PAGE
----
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PA 9: Tribal Youth Program

Award Information

Award #
Funding Category
Competitive Discretionary
Congressional District
Funding First Awarded
Total funding (to date)

Description of original award (Fiscal Year 2016, $345,300)

The Justice Department's grant-making components have created a streamlined approach for federally recognized Tribes, Tribal consortia, Alaska Native villages and corporations, as well as authorized tribal designees to apply for Fiscal Year (FY) 2016 funding opportunities. The Coordinated Tribal Assistance Solicitation (CTAS) serves as a single solicitation for existing tribal government-specific grant programs administered by the Office of Justice Programs (OJP), the Office of Community Oriented Policing Services (COPS) and the Office on Violence Against Women (OVW). The CTAS solicitation is designed to assist tribes with addressing crime and public safety issues in a comprehensive manner. The CTAS grant-application process was inspired by and developed after consultation with tribal leaders, including sessions at the Justice Department's Tribal Nations Listening Session in 2009, and has been updated based on continued tribal consultations and listening sessions. The Office of Juvenile Justice and Delinquency Prevention (OJJDP) provides awards under CTAS Purpose Area 9--Tribal Youth Program (TYP) to federally recognized tribes to develop and implement programs that support and enhance Tribal efforts to prevent and control juvenile delinquency and strengthen juvenile justice system for American Indian/Alaska Native youth.

The Spirit Lake Tribe is requesting funding to reactivate and enhance its Spirit Lake Sunka Wakan Ah-Ku (Bringing Back the Horses) Program, which started as a court diversionary program for first time juvenile offenders. The Tribe is proposing to enhance its program by becoming a wrap-around service provider in serving all juvenile offenders in order to keep them out of detention centers off the reservation and implement and develop a treatment plan using Equine Therapy and Spirit Lake Recovery and Wellness collaboration. The program will provide Intervention programs for court involved youth which are culturally relevant and will work with the Spirit Lake Recovery and Wellness program to develop treatment services that offer tribal best practices and traditional horse healing methods for court involved youth. The Tribe believes the best way to prevent delinquent behaviors and restore families are to promote youth's positive behaviors through culturally appropriate avenues. The Sunka Wakan Ah-Ku program restores confidence through equine therapy, builds life skills and restores Dakota Identity of which the Horse culture is a strong part of. Horsemanship requires the development of skills such as leadership, responsibility, anger management, and assertive communication; the very skills which can lead to behavioral improvements among youth who struggle with delinquency and related difficulties. The program is designed to enhance the quality of life of adolescents, families, and adults through unique equine-assisted experiences. Equine Assisted Learning enhances the life skills of youth, adults and families through therapeutic interaction with horses. Success will be measured by a decrease in recidivism rates within the Spirit Lake Tribal Court and Sunka Wakan Ah-ku's tracked participants, a decrease in the number of juveniles sentenced to detention centers, and a decrease in the number of juveniles that reoffend while in the program. CA/NCF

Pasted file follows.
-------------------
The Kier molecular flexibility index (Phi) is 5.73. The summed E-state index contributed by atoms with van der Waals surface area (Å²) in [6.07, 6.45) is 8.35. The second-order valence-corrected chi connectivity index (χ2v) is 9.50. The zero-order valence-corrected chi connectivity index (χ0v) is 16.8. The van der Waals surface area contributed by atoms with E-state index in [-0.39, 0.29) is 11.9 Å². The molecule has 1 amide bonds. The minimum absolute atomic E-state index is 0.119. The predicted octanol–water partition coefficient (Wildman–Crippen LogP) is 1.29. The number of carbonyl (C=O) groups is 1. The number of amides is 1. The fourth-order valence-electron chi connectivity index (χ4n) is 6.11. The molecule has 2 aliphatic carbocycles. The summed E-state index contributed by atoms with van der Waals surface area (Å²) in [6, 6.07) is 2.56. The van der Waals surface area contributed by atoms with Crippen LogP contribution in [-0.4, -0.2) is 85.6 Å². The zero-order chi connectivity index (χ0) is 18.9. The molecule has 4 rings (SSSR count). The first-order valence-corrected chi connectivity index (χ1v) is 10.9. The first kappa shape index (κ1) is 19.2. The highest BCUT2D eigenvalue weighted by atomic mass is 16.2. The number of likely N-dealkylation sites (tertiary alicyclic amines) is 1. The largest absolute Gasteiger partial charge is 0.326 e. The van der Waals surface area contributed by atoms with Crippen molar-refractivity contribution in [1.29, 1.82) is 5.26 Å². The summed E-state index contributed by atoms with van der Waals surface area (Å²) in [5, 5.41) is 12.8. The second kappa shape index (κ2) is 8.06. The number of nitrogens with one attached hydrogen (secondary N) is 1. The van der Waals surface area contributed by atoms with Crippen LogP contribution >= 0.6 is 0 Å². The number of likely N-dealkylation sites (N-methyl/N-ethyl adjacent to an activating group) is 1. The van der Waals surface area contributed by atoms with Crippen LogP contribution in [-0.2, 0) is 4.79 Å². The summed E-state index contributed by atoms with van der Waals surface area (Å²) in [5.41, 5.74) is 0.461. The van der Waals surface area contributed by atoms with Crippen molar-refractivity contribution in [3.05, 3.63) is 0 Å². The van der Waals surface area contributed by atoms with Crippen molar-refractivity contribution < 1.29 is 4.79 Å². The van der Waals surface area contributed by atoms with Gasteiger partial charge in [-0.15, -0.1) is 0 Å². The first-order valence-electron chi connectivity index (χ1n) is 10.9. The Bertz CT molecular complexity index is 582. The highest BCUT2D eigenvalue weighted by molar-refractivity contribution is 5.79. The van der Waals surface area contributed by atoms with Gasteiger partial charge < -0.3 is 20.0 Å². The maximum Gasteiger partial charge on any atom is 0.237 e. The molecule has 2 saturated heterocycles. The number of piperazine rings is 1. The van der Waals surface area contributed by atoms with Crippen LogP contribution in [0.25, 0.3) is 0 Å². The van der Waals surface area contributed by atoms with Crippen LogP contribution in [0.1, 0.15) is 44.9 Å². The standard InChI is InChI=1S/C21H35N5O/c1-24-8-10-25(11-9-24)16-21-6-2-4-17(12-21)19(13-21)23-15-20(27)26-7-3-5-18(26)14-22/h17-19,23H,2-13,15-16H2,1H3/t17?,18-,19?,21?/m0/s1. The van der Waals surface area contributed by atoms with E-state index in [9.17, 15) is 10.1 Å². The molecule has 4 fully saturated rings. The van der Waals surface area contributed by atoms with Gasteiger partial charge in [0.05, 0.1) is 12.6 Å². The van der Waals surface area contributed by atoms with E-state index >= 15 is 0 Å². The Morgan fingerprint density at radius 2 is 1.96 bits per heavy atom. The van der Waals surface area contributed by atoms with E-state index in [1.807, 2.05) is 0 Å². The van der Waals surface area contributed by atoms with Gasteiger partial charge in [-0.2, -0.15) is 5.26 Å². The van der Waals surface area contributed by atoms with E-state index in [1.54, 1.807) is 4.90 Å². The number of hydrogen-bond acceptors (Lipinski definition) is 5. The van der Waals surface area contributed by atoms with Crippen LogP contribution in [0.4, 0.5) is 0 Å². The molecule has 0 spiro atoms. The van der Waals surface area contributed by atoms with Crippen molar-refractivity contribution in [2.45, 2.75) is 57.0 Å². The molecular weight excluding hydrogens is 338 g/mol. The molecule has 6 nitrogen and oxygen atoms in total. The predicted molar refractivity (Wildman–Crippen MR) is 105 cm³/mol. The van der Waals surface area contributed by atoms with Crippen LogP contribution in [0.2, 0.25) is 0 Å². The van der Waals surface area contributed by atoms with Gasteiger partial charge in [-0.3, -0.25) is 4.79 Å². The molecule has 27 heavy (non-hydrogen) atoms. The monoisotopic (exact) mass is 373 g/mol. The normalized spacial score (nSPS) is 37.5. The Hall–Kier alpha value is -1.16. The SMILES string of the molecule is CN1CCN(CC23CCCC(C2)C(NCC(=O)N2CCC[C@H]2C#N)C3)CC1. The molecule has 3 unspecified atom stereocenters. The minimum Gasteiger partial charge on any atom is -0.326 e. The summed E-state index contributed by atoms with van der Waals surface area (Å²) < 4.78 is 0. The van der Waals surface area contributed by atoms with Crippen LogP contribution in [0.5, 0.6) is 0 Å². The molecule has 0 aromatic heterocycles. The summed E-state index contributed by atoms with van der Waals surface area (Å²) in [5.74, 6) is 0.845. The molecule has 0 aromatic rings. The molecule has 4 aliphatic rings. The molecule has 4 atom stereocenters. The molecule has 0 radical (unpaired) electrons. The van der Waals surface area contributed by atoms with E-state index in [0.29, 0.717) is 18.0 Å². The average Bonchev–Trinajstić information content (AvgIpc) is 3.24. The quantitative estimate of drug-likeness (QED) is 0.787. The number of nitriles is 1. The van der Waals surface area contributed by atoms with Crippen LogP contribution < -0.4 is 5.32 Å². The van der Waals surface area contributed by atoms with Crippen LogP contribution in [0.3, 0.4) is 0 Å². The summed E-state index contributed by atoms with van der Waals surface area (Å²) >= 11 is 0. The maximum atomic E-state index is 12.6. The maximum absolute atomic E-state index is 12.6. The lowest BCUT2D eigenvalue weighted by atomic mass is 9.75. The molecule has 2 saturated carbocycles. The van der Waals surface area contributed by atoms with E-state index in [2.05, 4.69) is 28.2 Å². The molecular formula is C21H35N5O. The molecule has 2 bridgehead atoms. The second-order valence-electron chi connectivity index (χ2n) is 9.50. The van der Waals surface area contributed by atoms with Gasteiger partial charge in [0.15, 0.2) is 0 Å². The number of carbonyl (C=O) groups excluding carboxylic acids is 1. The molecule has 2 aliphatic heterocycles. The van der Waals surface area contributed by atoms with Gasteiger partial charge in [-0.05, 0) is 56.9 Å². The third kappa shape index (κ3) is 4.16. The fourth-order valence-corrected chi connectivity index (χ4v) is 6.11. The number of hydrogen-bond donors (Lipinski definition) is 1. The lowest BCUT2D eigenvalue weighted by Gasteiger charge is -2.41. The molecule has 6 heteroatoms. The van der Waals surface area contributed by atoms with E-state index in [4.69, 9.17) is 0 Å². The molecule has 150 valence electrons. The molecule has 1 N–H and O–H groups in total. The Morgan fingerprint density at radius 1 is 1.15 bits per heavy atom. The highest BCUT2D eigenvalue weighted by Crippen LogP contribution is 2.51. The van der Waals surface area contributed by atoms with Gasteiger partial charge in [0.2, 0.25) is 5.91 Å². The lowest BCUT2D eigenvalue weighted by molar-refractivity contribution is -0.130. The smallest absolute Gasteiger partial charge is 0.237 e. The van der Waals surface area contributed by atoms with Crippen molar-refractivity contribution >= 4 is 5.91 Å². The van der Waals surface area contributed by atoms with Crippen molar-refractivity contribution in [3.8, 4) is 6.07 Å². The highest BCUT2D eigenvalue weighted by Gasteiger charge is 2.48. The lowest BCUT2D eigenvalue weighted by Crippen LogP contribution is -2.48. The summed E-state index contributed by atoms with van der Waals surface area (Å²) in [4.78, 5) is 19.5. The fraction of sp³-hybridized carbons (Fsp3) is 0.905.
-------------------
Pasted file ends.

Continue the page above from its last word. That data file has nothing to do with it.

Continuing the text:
Date Created: September 26, 2016